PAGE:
This Show Will Change Your Life
Trey Parker and Matt Stone may have saved the great American musical.
When I first found out that the creators of South Park were doing a musical, I was hugely skeptical, as many good Broadway snobs were at the time. However, looking at the track record of South Park, you begin to see that the show is riddled with musical numbers, many of them hilarious, most of them… less than polite, but all of them showing a fascination with the American music scene, skewering many musical genres, and often paying tongue-in-cheek tribute to classic Broadway.
I had the chance to see the show when the tour came to PPAC in March, and I was blown away. I have been listening to the Broadway soundtrack since it came out, and I was shocked to see people walking out of the show, despite having years to learn exactly what they were getting themselves into. Other reviewers will get into why these stuffy souls tuned tail and quit on the show, either agreeing that the show’s scatological moments make it shitty, or agreeing with me that the show has more to offer. I want to go one step beyond the surface.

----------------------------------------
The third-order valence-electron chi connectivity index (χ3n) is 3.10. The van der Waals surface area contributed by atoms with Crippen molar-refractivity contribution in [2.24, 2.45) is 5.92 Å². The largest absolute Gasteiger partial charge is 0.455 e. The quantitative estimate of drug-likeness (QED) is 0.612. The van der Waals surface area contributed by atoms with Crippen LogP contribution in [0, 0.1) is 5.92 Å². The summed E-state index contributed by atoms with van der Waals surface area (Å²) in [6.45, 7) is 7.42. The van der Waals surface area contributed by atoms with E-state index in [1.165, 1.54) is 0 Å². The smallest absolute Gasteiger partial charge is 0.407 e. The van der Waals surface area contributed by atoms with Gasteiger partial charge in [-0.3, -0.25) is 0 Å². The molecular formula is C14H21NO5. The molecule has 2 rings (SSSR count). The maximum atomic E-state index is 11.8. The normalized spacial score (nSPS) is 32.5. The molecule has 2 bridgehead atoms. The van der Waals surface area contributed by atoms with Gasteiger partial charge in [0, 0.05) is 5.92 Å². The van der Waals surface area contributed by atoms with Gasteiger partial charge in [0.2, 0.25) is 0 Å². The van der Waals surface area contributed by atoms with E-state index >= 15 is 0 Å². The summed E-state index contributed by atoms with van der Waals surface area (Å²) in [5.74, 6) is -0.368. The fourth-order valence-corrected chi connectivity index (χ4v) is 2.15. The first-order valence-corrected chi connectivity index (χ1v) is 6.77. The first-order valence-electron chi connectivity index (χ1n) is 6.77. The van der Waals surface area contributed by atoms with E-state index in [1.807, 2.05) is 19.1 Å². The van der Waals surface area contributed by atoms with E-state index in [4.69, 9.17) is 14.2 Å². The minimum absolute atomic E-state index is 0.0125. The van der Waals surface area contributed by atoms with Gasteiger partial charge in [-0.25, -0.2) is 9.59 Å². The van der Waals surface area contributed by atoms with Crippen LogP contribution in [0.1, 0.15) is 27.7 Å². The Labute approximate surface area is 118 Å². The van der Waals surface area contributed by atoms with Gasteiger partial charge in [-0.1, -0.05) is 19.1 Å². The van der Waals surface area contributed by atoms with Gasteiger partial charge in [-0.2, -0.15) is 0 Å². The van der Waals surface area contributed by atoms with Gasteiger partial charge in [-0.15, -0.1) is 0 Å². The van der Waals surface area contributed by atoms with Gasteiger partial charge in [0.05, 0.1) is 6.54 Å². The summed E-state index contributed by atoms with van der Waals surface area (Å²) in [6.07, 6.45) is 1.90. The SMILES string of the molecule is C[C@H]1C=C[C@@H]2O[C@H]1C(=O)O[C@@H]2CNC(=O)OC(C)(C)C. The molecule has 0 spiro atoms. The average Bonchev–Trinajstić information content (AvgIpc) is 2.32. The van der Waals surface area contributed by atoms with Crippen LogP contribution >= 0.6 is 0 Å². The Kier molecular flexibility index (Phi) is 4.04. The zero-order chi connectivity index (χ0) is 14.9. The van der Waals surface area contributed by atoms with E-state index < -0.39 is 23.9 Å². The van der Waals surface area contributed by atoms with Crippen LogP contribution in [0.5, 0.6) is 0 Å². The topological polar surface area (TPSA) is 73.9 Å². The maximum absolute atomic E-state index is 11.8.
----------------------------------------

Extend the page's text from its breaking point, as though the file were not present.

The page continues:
That Makes Perfect Sense
The show has a lot to say about religion, as you might guess, but you may not guess how sympathetic the musical is to the unique quirks of the “All-American” religion at its center. The idea that Joseph Smith dug up golden plates, translated them into the Bible’s “Part Three” with the help of God’s angel Moroni, and in so doing became a prophet equal to Moses, Elijah, and the rest, was hard to swallow for many Americans of the 1820s, and it sounds just as far-fetched today if not more so, especially to someone raised secular like myself. The show makes use of a classic production number which relates the tale of how the Church of Jesus Christ of Latter-Day Saints was founded, to the astonishment of the Ugandan villagers onstage and the amusement of the audience. We have another look at some snippets of Mormon beliefs in the show’s uplifting power ballad “I Believe,” and many of the tenets listed here are odd or shocking to the middle-class sensibilities I grew up with.